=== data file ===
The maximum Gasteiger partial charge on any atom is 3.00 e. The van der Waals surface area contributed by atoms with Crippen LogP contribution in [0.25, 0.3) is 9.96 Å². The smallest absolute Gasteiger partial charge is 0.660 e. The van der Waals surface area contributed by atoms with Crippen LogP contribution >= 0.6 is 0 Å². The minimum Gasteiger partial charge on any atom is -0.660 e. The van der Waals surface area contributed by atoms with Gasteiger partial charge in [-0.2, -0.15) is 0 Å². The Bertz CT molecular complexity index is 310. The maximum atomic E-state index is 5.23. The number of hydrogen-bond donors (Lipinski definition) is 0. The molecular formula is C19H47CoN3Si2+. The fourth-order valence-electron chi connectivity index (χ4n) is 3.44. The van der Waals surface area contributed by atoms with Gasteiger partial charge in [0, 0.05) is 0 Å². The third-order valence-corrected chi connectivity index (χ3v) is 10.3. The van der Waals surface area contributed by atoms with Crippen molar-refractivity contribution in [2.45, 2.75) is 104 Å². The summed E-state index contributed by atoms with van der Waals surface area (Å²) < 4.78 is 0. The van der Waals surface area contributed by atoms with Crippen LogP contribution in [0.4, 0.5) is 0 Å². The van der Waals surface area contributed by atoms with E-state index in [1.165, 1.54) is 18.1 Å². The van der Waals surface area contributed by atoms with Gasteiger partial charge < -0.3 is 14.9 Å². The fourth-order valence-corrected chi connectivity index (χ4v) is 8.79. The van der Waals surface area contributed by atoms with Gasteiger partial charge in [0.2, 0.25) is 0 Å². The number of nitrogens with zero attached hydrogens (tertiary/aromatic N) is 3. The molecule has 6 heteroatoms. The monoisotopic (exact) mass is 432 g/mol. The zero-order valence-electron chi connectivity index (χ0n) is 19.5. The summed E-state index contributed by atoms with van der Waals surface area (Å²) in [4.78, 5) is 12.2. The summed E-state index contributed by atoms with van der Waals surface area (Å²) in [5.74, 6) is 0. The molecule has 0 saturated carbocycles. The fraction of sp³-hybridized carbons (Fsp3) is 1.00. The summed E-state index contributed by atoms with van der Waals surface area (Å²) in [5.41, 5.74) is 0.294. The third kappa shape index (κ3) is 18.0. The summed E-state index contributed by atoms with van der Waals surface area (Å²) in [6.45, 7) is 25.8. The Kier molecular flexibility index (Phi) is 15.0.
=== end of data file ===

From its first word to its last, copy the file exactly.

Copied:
The maximum Gasteiger partial charge on any atom is 3.00 e. The van der Waals surface area contributed by atoms with Crippen LogP contribution in [0.25, 0.3) is 9.96 Å². The smallest absolute Gasteiger partial charge is 0.660 e. The van der Waals surface area contributed by atoms with Crippen LogP contribution >= 0.6 is 0 Å². The minimum Gasteiger partial charge on any atom is -0.660 e. The van der Waals surface area contributed by atoms with Gasteiger partial charge in [-0.2, -0.15) is 0 Å². The Bertz CT molecular complexity index is 310. The maximum atomic E-state index is 5.23. The number of hydrogen-bond donors (Lipinski definition) is 0. The molecular formula is C19H47CoN3Si2+. The fourth-order valence-electron chi connectivity index (χ4n) is 3.44. The van der Waals surface area contributed by atoms with Gasteiger partial charge in [0, 0.05) is 0 Å². The third-order valence-corrected chi connectivity index (χ3v) is 10.3. The van der Waals surface area contributed by atoms with Crippen molar-refractivity contribution in [2.45, 2.75) is 104 Å². The summed E-state index contributed by atoms with van der Waals surface area (Å²) < 4.78 is 0. The van der Waals surface area contributed by atoms with Crippen LogP contribution in [0.4, 0.5) is 0 Å². The van der Waals surface area contributed by atoms with E-state index in [1.165, 1.54) is 18.1 Å². The van der Waals surface area contributed by atoms with Gasteiger partial charge < -0.3 is 14.9 Å². The fourth-order valence-corrected chi connectivity index (χ4v) is 8.79. The van der Waals surface area contributed by atoms with Gasteiger partial charge in [0.2, 0.25) is 0 Å². The number of nitrogens with zero attached hydrogens (tertiary/aromatic N) is 3. The molecule has 6 heteroatoms. The monoisotopic (exact) mass is 432 g/mol. The zero-order valence-electron chi connectivity index (χ0n) is 19.5. The summed E-state index contributed by atoms with van der Waals surface area (Å²) in [4.78, 5) is 12.2. The summed E-state index contributed by atoms with van der Waals surface area (Å²) in [5.74, 6) is 0. The molecule has 0 saturated carbocycles. The fraction of sp³-hybridized carbons (Fsp3) is 1.00. The summed E-state index contributed by atoms with van der Waals surface area (Å²) in [5.41, 5.74) is 0.294. The third kappa shape index (κ3) is 18.0. The summed E-state index contributed by atoms with van der Waals surface area (Å²) in [6.45, 7) is 25.8. The Kier molecular flexibility index (Phi) is 15.0.